ACQUISITION AND REHABILITATION Funds provided through the HOME Investment Partnership Program allowed us to acquire vacant homes 2

EXTERIOR IMPROVEMENT PROGRAM Funds received from the Community Development Block Grant Program were used to provide exterior repairs and improvements to qualified owneroccupants. The maximum deferred loan is $10,000, FALL 2013


which is forgiven over a five year period. During the

improvement. The energy efficiency improvements that

year, one exterior improvement project was

make up weatherization services are long lived, with

completed totaling $9,137.

the savings adding up over time. During the year, six

COMMUNITY HOUSING DEVELOPMENT ORGANIZATIONS (CHDOS) CHDO funds were used to support their affordable housing activities. CHDOs are private, non-profit community based service organizations whose primary purpose is to provide and develop decent affordable

projects were completed expensing a total of $94,993.

WEATHERIZATION SERVICES ARE LONG LIVED, WITH THE SAVINGS ADDING UP OVER TIME.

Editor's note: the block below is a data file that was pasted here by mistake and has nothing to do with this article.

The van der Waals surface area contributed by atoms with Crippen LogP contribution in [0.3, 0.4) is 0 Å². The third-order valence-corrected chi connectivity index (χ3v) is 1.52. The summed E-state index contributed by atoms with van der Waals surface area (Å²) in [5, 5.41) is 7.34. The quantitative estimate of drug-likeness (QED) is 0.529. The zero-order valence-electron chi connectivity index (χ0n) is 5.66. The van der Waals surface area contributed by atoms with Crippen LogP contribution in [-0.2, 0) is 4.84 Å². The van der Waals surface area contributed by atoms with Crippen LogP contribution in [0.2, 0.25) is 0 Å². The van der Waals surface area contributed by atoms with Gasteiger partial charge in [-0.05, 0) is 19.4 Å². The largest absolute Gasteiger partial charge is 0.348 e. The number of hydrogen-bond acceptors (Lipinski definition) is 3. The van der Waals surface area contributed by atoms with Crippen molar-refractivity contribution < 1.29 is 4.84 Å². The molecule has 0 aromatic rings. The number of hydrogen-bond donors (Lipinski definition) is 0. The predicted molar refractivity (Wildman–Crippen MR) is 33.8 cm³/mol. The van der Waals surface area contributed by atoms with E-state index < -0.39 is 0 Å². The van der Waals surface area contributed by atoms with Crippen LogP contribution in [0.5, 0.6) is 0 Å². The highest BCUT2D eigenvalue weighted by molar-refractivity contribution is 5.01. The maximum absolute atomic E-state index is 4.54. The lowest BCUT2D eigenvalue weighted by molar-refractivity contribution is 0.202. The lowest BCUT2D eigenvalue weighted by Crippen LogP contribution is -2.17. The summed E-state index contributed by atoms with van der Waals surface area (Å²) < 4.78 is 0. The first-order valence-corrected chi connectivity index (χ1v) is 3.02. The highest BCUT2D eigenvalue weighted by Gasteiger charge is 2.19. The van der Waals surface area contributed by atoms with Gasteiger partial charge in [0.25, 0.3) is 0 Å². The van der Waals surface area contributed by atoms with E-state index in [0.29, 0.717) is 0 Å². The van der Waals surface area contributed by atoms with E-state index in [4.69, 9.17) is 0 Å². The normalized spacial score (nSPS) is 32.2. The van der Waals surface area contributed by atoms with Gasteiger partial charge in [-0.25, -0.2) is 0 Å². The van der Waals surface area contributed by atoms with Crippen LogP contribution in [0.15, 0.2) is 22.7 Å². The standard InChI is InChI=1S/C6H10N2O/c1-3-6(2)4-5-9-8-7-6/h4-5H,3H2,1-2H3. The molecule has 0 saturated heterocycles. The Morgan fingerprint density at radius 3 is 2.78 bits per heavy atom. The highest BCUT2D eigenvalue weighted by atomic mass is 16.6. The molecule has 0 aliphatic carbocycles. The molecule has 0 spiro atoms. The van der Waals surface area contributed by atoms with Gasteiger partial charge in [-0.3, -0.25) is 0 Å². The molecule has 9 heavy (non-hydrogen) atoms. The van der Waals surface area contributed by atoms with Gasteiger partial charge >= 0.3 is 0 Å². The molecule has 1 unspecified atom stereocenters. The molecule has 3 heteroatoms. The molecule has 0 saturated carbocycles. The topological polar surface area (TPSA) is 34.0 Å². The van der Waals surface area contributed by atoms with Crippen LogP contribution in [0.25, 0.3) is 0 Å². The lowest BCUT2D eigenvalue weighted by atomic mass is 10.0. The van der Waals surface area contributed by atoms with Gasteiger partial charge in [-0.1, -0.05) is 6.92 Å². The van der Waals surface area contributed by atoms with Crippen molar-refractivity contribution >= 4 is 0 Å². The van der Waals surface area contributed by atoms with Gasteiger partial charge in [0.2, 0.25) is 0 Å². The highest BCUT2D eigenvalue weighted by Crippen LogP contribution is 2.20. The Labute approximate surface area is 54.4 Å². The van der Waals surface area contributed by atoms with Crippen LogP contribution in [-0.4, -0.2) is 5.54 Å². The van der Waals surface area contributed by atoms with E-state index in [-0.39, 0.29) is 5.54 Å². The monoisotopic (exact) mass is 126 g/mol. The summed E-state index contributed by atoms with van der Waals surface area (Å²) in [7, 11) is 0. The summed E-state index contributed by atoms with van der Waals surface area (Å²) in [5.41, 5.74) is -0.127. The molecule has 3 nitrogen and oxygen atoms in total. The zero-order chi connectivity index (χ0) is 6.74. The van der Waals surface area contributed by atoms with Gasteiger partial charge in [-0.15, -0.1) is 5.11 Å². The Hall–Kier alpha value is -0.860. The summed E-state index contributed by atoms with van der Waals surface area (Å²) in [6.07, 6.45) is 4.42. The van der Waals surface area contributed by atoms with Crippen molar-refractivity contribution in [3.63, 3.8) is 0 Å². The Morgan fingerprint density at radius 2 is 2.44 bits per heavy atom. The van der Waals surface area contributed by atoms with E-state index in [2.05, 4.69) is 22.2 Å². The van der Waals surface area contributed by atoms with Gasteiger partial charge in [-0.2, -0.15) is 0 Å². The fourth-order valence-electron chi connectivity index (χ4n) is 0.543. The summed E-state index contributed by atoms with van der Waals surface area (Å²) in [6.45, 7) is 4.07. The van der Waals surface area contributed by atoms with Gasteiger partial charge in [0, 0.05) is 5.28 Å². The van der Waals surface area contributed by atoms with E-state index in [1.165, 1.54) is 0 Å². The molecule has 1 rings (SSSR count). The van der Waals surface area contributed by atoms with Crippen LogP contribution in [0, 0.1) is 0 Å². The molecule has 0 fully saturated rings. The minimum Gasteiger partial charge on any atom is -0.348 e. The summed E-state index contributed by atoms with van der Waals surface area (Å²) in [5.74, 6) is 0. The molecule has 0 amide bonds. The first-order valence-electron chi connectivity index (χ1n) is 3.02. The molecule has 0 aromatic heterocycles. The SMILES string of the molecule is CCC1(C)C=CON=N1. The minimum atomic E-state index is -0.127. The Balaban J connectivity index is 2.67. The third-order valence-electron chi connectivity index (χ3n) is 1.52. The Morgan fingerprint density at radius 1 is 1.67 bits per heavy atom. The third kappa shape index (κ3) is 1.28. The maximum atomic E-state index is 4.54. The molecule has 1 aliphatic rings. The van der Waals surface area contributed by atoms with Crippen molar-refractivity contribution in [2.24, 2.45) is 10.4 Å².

housing in the community. We work with CHDOs in carrying out their mission. During the year, two programs were supported totaling $70,000.

WEATHERIZATION AND ENERGY EFFICIENCY

NEIGHBORHOOD STABILIZATION PROGRAM Funds received from the program were used to purchase and rehabilitate foreclosed and abandoned homes in

Funds received from the Community Development Block

an effort to stabilize neighborhoods. During the year,

Grant Program were used to provide up to $20,000 in

three homes were purchased, rehabilitated, a

weatherization and energy efficiency improvements

potential $300,000 to the City’s tax base.

to qualified Hampton homeowners. On average, the

The Authority provides education for homebuyers

value of the weatherization improvements to a home

through a series of seminars and workshops involving

is more than two times greater than the cost of the

banks, mortgage corporations and builders.

HAMPTON REDEVELOPMENT & HOUSING AUTHORITY PRIMARY GOVERNMENT & COMPONENT UNITS FOR YEAR ENDING DECEMBER 31, 2012 (UNAUDITED) Statement of Net Assets Cash and Cash Equivalents

Statement of Rev, Exp & Changes in Net Assets $16,991,663 2,169,864

Receivables (Short- and Long-Term)

Tenant Revenue

$2,311,783

Gov’t Operating & Capital Grants

28,089,402

390,994

Prepaids & Inventories

50,433,946

Capital Assets (Net of Accum Depr)

1,673,551

Other Revenue

4,196,888

Restricted Cash

Total Revenue: Administrative Expenses Tenant Services Expenses

Total Assets: